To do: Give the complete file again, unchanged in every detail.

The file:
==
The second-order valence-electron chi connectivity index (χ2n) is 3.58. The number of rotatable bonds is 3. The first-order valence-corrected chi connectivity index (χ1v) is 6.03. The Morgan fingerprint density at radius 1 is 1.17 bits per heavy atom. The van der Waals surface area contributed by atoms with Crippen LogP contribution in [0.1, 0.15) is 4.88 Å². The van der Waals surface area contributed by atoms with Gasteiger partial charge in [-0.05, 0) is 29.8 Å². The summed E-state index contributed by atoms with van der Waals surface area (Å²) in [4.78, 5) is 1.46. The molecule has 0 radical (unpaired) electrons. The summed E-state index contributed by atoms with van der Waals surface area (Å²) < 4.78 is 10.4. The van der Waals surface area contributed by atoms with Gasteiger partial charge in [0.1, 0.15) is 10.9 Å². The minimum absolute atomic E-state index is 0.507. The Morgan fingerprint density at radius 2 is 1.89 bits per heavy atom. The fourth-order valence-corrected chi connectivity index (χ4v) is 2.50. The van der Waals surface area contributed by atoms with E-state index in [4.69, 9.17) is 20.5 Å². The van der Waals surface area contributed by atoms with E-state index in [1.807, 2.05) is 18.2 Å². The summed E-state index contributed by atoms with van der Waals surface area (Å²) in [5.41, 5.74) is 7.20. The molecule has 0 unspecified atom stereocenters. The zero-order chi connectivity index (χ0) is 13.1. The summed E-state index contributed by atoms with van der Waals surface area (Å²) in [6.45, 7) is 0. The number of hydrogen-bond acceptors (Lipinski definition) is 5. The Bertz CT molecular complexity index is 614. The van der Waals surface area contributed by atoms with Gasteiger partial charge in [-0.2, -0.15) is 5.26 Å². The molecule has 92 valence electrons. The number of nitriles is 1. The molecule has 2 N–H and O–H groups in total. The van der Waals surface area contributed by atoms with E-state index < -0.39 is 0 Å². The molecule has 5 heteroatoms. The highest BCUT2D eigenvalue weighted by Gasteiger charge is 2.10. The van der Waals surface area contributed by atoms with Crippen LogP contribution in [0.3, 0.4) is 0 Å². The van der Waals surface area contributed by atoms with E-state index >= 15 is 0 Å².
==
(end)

The second-order valence-electron chi connectivity index (χ2n) is 3.58. The number of rotatable bonds is 3. The first-order valence-corrected chi connectivity index (χ1v) is 6.03. The Morgan fingerprint density at radius 1 is 1.17 bits per heavy atom. The van der Waals surface area contributed by atoms with Crippen LogP contribution in [0.1, 0.15) is 4.88 Å². The van der Waals surface area contributed by atoms with Gasteiger partial charge in [-0.05, 0) is 29.8 Å². The summed E-state index contributed by atoms with van der Waals surface area (Å²) in [4.78, 5) is 1.46. The molecule has 0 radical (unpaired) electrons. The summed E-state index contributed by atoms with van der Waals surface area (Å²) < 4.78 is 10.4. The van der Waals surface area contributed by atoms with Gasteiger partial charge in [0.1, 0.15) is 10.9 Å². The minimum absolute atomic E-state index is 0.507. The Morgan fingerprint density at radius 2 is 1.89 bits per heavy atom. The fourth-order valence-corrected chi connectivity index (χ4v) is 2.50. The van der Waals surface area contributed by atoms with E-state index in [4.69, 9.17) is 20.5 Å². The van der Waals surface area contributed by atoms with E-state index in [1.807, 2.05) is 18.2 Å². The summed E-state index contributed by atoms with van der Waals surface area (Å²) in [5.41, 5.74) is 7.20. The molecule has 0 unspecified atom stereocenters. The zero-order chi connectivity index (χ0) is 13.1. The summed E-state index contributed by atoms with van der Waals surface area (Å²) in [6.45, 7) is 0. The number of hydrogen-bond acceptors (Lipinski definition) is 5. The Bertz CT molecular complexity index is 614. The van der Waals surface area contributed by atoms with Gasteiger partial charge in [-0.2, -0.15) is 5.26 Å². The molecule has 92 valence electrons. The number of nitriles is 1. The molecule has 2 N–H and O–H groups in total. The van der Waals surface area contributed by atoms with E-state index < -0.39 is 0 Å². The molecule has 5 heteroatoms. The highest BCUT2D eigenvalue weighted by Gasteiger charge is 2.10. The van der Waals surface area contributed by atoms with Crippen LogP contribution in [0.3, 0.4) is 0 Å². The van der Waals surface area contributed by atoms with E-state index >= 15 is 0 Å².